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Recent in Chemistry (page 1 of 9)

Kunming Institute Brands Dendrobium with Dr. Plant, Uncovers Milkweed's Potential

Researchers at The Kunming Institute of Botany in China have uncovered natural compounds with real skin care potential. While Dr. Plant teamed up to bring dendrobium to market, new findings in milkweed present brands new opportunities.

Caprylyl Glycol: A Versatile Material to Boost Preservatives

As consumers become more decidedly "anti-preservative," formulators are faced with the need for versatile preservation systems. Caprylyl glycol's flexible nature allows it to be incorporated into a variety of formats while serving consumer needs.

A New Spin on Delivery: Electrospun Collagen Drives Actives to New Depths

Nanofibers from marine collagen were tested for their ability to deliver hyaluronic acid and grapeseed and kiwifruit bioactives into skin. Results showed they penetrated in under one minute. This sustainable and natural platform removes the need for emulsifiers, penetration enhancers and other transporter ingredients. It also enables the encapsulation of a wide range of water- and oil-based actives.

Comparatively Speaking: PPG vs. PEG

The chemistry of PEG, PPG or combinations thereof have an impact on the functional properties of formulas. Knowledge of these materials will help the chemist understand both the effects of reacting these materials on fatty alcohols as well as the performance of emulsifiers and wetting agents.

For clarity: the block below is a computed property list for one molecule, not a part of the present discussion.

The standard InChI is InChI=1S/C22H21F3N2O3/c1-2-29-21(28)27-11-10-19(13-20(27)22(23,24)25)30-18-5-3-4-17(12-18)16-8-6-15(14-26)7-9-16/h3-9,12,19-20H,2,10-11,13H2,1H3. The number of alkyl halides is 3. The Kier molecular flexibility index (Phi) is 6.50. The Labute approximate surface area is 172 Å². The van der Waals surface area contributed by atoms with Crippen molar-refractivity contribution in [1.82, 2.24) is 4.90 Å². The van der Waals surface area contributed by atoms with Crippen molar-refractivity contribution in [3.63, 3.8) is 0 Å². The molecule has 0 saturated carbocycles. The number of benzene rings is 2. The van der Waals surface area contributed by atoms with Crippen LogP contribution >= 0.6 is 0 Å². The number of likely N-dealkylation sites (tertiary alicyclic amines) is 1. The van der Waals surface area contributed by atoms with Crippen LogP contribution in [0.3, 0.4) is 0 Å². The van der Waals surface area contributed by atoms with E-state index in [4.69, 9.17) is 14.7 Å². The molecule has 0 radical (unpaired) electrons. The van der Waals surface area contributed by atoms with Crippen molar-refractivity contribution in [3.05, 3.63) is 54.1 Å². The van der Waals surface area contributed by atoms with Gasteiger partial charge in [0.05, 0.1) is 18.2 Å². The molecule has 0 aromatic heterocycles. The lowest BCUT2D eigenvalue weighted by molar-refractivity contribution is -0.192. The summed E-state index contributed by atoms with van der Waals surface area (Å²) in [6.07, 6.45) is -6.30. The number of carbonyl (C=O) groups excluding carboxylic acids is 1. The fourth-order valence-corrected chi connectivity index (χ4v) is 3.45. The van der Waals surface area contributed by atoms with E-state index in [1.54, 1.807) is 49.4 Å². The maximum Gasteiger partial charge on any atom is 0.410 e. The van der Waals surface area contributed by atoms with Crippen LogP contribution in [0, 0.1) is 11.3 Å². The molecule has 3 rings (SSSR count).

Binding Force: Natural Oxidized Keratin Internalizes Hair Repair

Bond multipliers have been developed to protect and repair hair. One in particular is a novel natural keratin alternative. Here, it is shown to retain fiber flexibility and protect and repair hair by binding intermediate filament proteins within the fiber.

Comparatively Speaking: Soluble vs. Insoluble

What’s the difference between something that is soluble vs. insoluble? Tony O’Lenick explores this notion. At first, he writes, this may seem quite simple but a deeper investigation provides formulation insight.

PQ-10: How the Industry Utilizes This Cationic Polymer

Polyquaternium-10 is utilized by formulators in rinse-off and conditioning hair, cosmetic and body products. This article addresses the ingredient's production, properties and applications in the personal care industry.

[podcast] How Caffeine Jump-starts Skin Hydration

The Estée Lauder Companies is getting a real charge out of its latest research findings: caffeine affects skin’s electric potential and enhances hydration. Learn more from our podcast with Jaime Emmetsberger, Ph.D., of Tom Ford Research.

Restoring Hair and Scalp Health: Ceramide-2 Analog for Conditioning and Barrier Benefits

Since ceramides are essential for protecting skin and hair, the natural conclusion would be to use them as cosmetic ingredients. However, naturally occurring ceramides are difficult to extract and can carry a high cost. A structural analog to naturally occurring ceramide-2 was therefore developed.

Plant-Based Hydrogels: Applications in Cosmetics

Hydrogels provide high water content, elasticity, softness and biocompatibility to cosmetics and skin care products. This article reviews the main categories of polysaccharides that form hydrogels for use in the cosmetic industry.

Comparatively Speaking: Homologous vs. Analogous Polymers

What can we learn from the structure/function differences within a chemical family? In this installment of "Comparatively Speaking," Anthony J. O'Lenick, Jr., illustrates with a closer look at homologous vs. analogous polymers.

A New Code for Skin Care: RNAi to Rewrite Cosmetics, Part I

For several years, the cosmetics industry has been exploring the potential for RNA interference (RNAi) technologies in skin and hair care. This first in a three-part series reviews the utility of RNAi and current efforts to bring RNAi-based cosmetics to market. Part II, in January 2018, will consider the delivery of RNAi into skin.

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